By Aaron Hutchinson, Co-Founder and CEO, CropTrak
Disruption is the new normal in the supply chain. The bigger question is what we do about it.
I recently attended the PACE Executive Forum in Kansas City, MO, where I was honored to speak with agribusiness leaders about the challenges that continue to impact sustainable food production. Not surprisingly, supply chain volatility was a hot topic.
Lara Sowinski, Group Editor for CropLife Media Group, was quick to point out in opening remarks that just when we thought the supply chain would get back to normal, new problems cropped up. The most recent? Backed-up grain barges sitting idle on the Mississippi thanks to record low water levels, another Covid-lockdown at a Chinese port, and the looming threat of a railroad strike. All added to the impacts of rising inflation, sky-high energy and fuel costs, crippling labor shortages, and ongoing geopolitical tensions in Russia and China.
The question is no longer when will the supply chain stabilize but how can we best prepare for the next unforeseen catastrophe in the future?
At CropTrak we believe solutions are in the data. Over the last decade, we have worked with food and agriculture companies to eliminate information silos and unlock new value across supply chains that include over 70 crops in 70 countries. Real-time, collaborative, transparent data is the key to solving the systemic supply chain issues plaguing our safe and sustainable production of food.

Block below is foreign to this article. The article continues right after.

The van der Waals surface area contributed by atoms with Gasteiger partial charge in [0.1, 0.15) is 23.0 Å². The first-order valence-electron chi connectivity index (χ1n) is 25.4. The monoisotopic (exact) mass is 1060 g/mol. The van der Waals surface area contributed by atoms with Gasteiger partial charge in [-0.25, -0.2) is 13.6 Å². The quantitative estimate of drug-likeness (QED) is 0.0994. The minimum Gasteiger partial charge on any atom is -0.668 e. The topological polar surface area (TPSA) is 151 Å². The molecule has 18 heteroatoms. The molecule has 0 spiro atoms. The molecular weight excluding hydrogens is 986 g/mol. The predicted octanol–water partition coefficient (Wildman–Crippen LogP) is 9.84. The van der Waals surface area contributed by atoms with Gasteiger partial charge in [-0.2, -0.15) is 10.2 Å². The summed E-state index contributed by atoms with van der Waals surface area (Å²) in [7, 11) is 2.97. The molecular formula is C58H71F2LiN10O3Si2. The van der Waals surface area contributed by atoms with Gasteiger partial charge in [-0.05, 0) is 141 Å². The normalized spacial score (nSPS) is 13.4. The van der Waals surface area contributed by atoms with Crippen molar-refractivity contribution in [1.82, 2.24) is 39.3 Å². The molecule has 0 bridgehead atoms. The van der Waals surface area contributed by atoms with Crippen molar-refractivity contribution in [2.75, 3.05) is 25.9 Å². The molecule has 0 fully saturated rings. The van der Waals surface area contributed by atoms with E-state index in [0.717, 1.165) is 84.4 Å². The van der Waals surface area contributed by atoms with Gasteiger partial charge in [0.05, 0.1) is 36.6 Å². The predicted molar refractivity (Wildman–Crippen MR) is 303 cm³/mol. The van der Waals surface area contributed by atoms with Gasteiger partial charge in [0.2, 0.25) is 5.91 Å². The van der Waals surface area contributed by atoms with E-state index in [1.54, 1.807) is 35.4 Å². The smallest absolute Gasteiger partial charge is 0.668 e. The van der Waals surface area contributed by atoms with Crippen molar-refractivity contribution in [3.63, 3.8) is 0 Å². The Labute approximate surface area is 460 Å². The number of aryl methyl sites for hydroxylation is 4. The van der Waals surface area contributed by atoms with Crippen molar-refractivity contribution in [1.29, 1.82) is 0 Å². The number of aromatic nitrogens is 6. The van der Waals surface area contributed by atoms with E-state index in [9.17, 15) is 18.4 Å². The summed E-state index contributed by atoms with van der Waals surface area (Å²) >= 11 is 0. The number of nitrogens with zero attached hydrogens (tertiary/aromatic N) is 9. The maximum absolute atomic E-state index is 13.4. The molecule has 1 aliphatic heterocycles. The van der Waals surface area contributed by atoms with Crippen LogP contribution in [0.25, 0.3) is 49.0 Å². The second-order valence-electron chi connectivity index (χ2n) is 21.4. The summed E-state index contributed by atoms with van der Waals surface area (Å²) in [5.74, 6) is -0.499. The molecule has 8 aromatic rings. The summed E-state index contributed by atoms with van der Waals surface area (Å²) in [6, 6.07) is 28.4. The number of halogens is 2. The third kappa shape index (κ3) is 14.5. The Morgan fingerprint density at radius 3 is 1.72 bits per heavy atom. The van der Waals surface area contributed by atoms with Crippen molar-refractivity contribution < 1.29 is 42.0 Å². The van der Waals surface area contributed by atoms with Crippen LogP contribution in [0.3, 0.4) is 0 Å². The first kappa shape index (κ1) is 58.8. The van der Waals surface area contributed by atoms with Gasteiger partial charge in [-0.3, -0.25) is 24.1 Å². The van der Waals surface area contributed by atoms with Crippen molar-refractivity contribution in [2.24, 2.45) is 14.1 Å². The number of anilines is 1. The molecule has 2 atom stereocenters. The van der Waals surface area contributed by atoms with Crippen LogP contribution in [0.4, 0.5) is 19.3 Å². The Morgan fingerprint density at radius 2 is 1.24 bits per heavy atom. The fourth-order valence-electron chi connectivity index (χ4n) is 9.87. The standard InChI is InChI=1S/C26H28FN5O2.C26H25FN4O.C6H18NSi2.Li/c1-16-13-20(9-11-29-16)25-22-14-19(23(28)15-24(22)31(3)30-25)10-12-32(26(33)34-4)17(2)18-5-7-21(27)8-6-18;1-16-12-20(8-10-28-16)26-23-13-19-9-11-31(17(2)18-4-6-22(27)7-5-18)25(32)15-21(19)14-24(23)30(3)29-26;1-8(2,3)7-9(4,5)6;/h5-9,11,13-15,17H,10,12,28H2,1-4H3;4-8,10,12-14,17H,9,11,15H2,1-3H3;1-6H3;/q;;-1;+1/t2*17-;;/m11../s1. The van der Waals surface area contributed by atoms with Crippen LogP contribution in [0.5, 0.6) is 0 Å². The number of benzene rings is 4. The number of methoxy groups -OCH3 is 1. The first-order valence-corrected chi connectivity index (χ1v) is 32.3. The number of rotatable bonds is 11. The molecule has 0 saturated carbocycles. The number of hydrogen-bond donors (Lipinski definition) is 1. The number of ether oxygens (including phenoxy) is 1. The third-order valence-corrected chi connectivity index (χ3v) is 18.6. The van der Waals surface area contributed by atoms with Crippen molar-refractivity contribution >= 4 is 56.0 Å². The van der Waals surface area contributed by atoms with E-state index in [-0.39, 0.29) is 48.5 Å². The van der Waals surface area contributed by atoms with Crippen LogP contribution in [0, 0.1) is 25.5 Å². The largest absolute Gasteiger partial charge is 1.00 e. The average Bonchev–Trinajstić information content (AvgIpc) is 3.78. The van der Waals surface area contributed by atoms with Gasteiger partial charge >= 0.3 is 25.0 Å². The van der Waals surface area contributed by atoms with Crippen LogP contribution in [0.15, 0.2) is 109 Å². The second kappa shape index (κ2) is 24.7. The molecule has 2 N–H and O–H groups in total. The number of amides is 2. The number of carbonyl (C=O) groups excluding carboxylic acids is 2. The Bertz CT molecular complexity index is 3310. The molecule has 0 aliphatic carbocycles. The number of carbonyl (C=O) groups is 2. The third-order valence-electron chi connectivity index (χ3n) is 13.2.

At PACE, we explored the idea that data and crop production are now one – and everyone along the supply chain is even more tightly connected through data.
Data Requirements Remaking Every Supply Chain
After years of delay, the FDA has finally dropped the hammer on key data requirements regulated under the Food Safety and Modernization Act (FSMA). On Nov. 7 they finalized FMSA’s rule on traceability requirements applicable to high-risk food crops and products. The rule will go into effect January 2023 and food companies will have two years to comply.
The new traceability rules mandate a 24-hour digital response after a food safety incident. The goal is real-time, food-safety data available on demand and able to trace any item in the supply chain both forwards and backwards. My father’s old three-ring spiral notebook will no longer suffice as “record-keeping” on today’s farm. Food companies must have at their fingertips a digital record of everything that happened to a food item in their ingredient list, from the grocery store it was sold at to the farmer that produced it, transportation, processing, inputs applied, and many other activities involved along the way.
While a massive change, it’s also an opportunity for agribusiness partners to help their farmer customers maintain a digital history of their production records, including chemical applications, water use, and soil management. In addition, farmers will inevitably lean on their trusted advisors for technical help, relying on retailers to understand and see through the noise and confusion of this transition and guide them in the choices and changes they need to make to ensure their crops can make it to the customer with the required data attached.